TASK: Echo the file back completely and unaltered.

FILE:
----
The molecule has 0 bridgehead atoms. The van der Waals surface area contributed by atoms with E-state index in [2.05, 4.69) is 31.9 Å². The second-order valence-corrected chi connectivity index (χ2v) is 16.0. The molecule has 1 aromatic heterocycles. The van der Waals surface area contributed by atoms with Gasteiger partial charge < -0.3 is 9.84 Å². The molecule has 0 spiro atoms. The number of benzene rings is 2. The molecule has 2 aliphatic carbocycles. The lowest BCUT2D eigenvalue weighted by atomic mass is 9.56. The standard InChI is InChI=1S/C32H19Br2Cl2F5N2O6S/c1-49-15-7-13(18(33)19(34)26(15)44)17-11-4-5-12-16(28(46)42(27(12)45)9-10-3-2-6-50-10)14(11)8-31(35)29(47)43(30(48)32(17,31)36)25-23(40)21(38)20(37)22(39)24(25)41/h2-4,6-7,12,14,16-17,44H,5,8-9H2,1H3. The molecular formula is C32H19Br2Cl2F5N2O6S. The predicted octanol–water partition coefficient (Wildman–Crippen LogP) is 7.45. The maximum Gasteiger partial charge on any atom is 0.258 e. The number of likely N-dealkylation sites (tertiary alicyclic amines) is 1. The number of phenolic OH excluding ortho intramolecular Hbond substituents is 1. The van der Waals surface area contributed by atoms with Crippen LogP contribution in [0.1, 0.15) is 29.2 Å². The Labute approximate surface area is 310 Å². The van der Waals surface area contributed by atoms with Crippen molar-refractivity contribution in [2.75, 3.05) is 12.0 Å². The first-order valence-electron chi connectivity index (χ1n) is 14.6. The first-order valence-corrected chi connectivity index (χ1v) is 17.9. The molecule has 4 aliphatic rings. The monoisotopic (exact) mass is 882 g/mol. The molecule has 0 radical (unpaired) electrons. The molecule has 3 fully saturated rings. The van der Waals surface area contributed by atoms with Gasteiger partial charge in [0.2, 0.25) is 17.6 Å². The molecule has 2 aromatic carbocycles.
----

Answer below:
The molecule has 0 bridgehead atoms. The van der Waals surface area contributed by atoms with E-state index in [2.05, 4.69) is 31.9 Å². The second-order valence-corrected chi connectivity index (χ2v) is 16.0. The molecule has 1 aromatic heterocycles. The van der Waals surface area contributed by atoms with Gasteiger partial charge < -0.3 is 9.84 Å². The molecule has 0 spiro atoms. The number of benzene rings is 2. The molecule has 2 aliphatic carbocycles. The lowest BCUT2D eigenvalue weighted by atomic mass is 9.56. The standard InChI is InChI=1S/C32H19Br2Cl2F5N2O6S/c1-49-15-7-13(18(33)19(34)26(15)44)17-11-4-5-12-16(28(46)42(27(12)45)9-10-3-2-6-50-10)14(11)8-31(35)29(47)43(30(48)32(17,31)36)25-23(40)21(38)20(37)22(39)24(25)41/h2-4,6-7,12,14,16-17,44H,5,8-9H2,1H3. The molecular formula is C32H19Br2Cl2F5N2O6S. The predicted octanol–water partition coefficient (Wildman–Crippen LogP) is 7.45. The maximum Gasteiger partial charge on any atom is 0.258 e. The number of likely N-dealkylation sites (tertiary alicyclic amines) is 1. The number of phenolic OH excluding ortho intramolecular Hbond substituents is 1. The van der Waals surface area contributed by atoms with Crippen LogP contribution in [0.1, 0.15) is 29.2 Å². The Labute approximate surface area is 310 Å². The van der Waals surface area contributed by atoms with Crippen molar-refractivity contribution in [2.75, 3.05) is 12.0 Å². The first-order valence-electron chi connectivity index (χ1n) is 14.6. The first-order valence-corrected chi connectivity index (χ1v) is 17.9. The molecule has 4 aliphatic rings. The monoisotopic (exact) mass is 882 g/mol. The molecule has 0 radical (unpaired) electrons. The molecule has 3 fully saturated rings. The van der Waals surface area contributed by atoms with Gasteiger partial charge in [0.2, 0.25) is 17.6 Å². The molecule has 2 aromatic carbocycles.